$$1[LPM]\vert_{CH_4} \times \frac{1[{\text{mol}}]}{22.4[L]} \approx 0.0446 \left[\frac{\text{mol}}{\text{min}}\right]\vert_{CH_4} \hspace{1in} 2[LPM]\vert_{O_2} \times \frac{1[{\text{mol}}]}{22.4[L]} \approx 0.0893\left[\frac{\text{mol}}{\text{min}}\right]\vert_{O_2}$$

Since I'd be using air, I'm more interested in the volumetric flow of air that corresponds to 2LMP of Oxygen, so I can use the approximation of 21% O2 and 79% N2 in air to get the molar flow rate of air from 2LPM of Oxygen.

$$\frac{100}{21} \times 0.0893\left[\frac{\text{mol}}{\text{min}}\right]\vert_{O_2} = 0.425 \left[\frac{\text{mol}}{\text{min}}\right]\vert_{AIR}$$

Now since I have both the methane and air in molar flow rates, I can reference online ratios to check my math (remembering air-fuel and oxidizer-fuel ratios are different)
For methane:
$$\frac{\text{Air}}{\text{Fuel}}\vert_{\text{molar}}^{\text{stoich}} = 9.52 \hspace{1in} \frac{0.425\left[\frac{\text{mol}}{\text{min}}\right]\vert_{AIR}}{0.0446 \left[\frac{\text{mol}}{\text{min}}\right]\vert_{CH_4}} \approx 9.53$$

If what I've done is correct, then for my experiment I can determine what the volumetric flow rate of methane and air should be to correspond to some equivalence ratio I'd like to study.

$$\phi = \frac{9.52}{\left[\frac{\text{mol}}{\text{min}}\right]\vert_{AIR}/ \left[\frac{\text{mol}}{\text{min}}\right]\vert_{CH_4}}$$

So I believe I've managed to find a solution to my problem. There's some nuance we dig through before agreeing on what "equivalence ratio" means. It seems like air is a super-common oxidizer in the combustion-industry, so it makes sense for some people/researchers to use an equivalence ratio based on air. On the other hand, for the same stoichiometric equation, where air is your oxidizer, you can define a separate equivalence ratio based on the amount of oxygen. Either way can be used, and will give you a hint as to how much oxygen or air you need for a certain combustion process.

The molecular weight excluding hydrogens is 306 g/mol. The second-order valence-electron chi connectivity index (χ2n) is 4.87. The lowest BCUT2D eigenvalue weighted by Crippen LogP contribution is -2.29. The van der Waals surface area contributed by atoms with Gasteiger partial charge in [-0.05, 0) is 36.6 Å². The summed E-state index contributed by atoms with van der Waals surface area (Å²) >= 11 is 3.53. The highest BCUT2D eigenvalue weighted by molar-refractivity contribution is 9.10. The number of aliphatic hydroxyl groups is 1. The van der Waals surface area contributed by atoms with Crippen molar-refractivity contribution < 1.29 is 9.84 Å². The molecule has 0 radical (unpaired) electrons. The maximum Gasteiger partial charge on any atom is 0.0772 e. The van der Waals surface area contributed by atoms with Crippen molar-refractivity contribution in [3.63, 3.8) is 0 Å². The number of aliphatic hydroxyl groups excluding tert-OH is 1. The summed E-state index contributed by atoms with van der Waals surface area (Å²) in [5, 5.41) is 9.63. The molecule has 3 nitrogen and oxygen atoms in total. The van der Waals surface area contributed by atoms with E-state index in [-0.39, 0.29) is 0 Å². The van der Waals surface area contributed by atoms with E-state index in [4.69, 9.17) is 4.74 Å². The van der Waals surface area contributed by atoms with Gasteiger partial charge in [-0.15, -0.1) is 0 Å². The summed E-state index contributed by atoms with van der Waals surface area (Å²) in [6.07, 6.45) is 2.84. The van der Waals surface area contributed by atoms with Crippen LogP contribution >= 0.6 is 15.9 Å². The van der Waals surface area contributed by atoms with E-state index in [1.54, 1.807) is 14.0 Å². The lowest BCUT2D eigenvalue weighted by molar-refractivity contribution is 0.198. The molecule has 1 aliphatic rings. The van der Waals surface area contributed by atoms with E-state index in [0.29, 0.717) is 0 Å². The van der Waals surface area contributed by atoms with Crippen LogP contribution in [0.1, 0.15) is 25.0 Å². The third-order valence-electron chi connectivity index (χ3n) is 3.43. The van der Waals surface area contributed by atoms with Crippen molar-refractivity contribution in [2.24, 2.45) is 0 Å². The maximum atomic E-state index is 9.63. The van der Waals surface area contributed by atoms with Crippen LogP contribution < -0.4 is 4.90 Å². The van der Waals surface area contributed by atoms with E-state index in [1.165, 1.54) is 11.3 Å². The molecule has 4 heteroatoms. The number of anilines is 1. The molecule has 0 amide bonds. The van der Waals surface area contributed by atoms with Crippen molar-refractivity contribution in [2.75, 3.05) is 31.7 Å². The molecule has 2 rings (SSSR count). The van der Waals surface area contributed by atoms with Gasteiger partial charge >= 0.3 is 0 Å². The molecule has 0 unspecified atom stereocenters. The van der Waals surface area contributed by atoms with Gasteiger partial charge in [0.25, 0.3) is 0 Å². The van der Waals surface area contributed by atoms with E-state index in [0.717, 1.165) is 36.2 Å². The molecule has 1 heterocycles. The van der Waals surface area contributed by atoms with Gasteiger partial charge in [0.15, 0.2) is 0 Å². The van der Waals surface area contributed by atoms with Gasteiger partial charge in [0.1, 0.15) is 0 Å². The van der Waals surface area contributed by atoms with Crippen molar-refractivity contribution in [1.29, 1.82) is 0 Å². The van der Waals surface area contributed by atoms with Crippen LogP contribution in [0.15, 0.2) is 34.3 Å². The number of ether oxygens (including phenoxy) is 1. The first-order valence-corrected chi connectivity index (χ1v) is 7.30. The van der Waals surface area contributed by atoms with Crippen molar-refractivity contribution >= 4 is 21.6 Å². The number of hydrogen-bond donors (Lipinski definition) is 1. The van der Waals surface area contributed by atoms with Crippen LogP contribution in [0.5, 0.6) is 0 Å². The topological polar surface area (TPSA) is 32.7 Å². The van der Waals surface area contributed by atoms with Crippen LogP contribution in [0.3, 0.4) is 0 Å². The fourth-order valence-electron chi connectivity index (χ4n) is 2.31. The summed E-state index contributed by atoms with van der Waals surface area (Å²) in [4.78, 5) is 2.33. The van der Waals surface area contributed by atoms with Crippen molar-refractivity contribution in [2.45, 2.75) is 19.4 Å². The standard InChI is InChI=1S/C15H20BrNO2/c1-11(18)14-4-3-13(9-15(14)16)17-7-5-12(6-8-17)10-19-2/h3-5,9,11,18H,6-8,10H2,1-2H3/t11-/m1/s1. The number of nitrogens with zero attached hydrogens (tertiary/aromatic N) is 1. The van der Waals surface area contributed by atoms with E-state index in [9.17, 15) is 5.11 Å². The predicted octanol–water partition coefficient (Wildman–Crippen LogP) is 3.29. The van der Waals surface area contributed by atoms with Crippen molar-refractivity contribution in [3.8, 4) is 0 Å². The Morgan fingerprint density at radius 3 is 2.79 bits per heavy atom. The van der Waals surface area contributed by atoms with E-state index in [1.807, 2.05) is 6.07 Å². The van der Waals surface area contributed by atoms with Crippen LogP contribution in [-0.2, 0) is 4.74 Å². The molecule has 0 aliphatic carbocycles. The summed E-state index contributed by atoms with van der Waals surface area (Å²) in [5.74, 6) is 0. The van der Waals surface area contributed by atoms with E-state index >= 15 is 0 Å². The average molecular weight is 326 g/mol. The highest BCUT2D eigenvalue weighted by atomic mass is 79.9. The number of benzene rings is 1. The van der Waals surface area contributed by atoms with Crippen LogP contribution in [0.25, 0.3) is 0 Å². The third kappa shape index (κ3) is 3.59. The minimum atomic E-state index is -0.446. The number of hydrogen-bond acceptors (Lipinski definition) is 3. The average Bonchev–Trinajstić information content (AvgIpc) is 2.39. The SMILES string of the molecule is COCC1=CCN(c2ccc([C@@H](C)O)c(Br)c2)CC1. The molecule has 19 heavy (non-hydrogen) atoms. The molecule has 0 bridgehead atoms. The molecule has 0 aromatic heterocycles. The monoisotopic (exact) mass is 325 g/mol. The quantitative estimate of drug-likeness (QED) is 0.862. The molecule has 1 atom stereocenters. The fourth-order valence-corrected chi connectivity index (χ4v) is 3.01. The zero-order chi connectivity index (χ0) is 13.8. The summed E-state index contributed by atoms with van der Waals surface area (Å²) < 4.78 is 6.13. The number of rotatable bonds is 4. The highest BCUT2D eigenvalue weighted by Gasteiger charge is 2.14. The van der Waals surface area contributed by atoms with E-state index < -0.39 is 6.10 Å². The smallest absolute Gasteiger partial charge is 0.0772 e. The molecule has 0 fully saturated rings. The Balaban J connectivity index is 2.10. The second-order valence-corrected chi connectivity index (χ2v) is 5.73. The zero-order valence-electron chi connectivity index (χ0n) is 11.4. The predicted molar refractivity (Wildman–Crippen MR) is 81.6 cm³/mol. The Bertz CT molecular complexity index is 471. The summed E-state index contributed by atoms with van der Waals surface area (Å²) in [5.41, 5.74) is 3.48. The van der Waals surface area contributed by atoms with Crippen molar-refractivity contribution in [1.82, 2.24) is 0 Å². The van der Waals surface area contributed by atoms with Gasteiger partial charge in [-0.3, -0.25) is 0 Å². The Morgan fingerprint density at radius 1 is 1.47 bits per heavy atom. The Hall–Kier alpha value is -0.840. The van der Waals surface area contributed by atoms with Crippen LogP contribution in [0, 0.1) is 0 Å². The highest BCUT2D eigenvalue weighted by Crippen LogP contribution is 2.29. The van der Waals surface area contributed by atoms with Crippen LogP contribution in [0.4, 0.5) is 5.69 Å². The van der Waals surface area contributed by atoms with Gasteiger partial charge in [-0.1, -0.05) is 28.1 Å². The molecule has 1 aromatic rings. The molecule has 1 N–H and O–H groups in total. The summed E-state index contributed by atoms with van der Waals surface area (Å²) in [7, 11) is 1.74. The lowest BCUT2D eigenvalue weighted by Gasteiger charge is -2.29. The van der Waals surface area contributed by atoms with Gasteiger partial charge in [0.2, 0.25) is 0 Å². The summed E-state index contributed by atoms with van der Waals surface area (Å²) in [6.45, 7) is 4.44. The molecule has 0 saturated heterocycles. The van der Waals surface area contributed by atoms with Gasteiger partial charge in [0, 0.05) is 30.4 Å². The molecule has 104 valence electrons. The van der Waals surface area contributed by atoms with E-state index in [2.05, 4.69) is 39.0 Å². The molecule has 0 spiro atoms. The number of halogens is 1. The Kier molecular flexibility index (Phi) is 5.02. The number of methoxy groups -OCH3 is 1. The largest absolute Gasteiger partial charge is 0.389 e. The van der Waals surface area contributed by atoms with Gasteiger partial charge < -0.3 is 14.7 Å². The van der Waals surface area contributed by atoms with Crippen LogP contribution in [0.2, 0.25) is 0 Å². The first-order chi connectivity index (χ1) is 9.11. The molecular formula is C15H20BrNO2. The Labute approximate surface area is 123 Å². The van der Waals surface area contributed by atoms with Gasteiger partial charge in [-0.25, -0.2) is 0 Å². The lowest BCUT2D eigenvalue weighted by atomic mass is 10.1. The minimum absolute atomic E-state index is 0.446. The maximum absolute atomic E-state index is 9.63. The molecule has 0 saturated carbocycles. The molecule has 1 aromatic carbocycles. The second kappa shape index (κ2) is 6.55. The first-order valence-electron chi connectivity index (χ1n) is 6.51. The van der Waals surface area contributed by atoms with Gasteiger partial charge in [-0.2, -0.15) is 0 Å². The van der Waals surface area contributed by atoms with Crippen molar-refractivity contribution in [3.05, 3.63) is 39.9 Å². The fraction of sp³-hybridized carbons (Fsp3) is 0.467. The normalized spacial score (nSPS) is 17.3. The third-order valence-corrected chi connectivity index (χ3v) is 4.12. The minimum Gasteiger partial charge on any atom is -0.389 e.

Example:
$$\ce{CH4 + 2(O2 + 3.76N2) -> CO2 + 2H2O + 7.52N2}$$
My question is this - if we have a volume of methane, how much air do we need to combust stoichiometrically (all the air/methane is consumed in the combustion). You could define equivalence ratio in one of these two ways, for simplicity I'll define equivalence ratio on a mole basis (mass defined equivalence ratio is a bit messier).
$$\phi = \frac{(F/O)}{(F/O\vert_{\text{stoich}})} \hspace{1in} \phi = \frac{(F/A)}{(F/A\vert_{\text{stoich}})}$$
The moles of air being ##2(1+3.76) = 9.52## and oxygen being ##2## (in each case there is always 1 mole of ##\ce{CH4}## present, so ##F\vert_{\text{stoich}} = 1##)
$$\phi = \frac{(F/O)}{(1/2)} \hspace{1in} \phi = \frac{(F/A)}{(1/9.52)}$$
Now both of the above equations for the equivalence ratio will tell you how much air you need for a stoichiometric combustion, let's see where ##\phi = 1## (volume/volume flow rate will be directly proportional to moles, so can be used interchangeably here)

$$\phi = \frac{1[LPM]\vert_{F}/2[LPM]\vert_{O}}{1/2} \hspace{1in} \phi = \frac{1[LPM]\vert_{F}/9.52[LPM]\vert_{A}}{1/9.52}$$

In either case it's clear the equivalence ratio is 1, further we can find the volumetric flow of air needed to produce 2LPM of oxygen using an estimation of the percent of oxygen in air.
bigfooted said:
(or: 0.21 O2 and 0.79 N2).
$$\dot{V}\vert_{\ce{O2}} = 2[LPM] \hspace{1in} (2[LPM]) \left( \frac{100}{21} \right) \approx 9.52[LPM]$$
This result which may seem incredibly simple; but was escaping me - a few other things I've found out about equivalence ratio which may be worth noting, it's typically easier to interchange moles and volume for your fuel-to-oxidizer ratios. If you do want to use mass or mass flow, you'll need to introduce the molecular weight (atomic mass) of the fuel and oxidizer into your fuel-to-oxidizer ratio. In other words 1 [kg/m] of ##\ce{CH4}## and 2 [kg/m] of ##\ce{O2}## will NOT produce a stoichiometric flame.

for extra insight: suppose you have a ratio of F/O= 1/4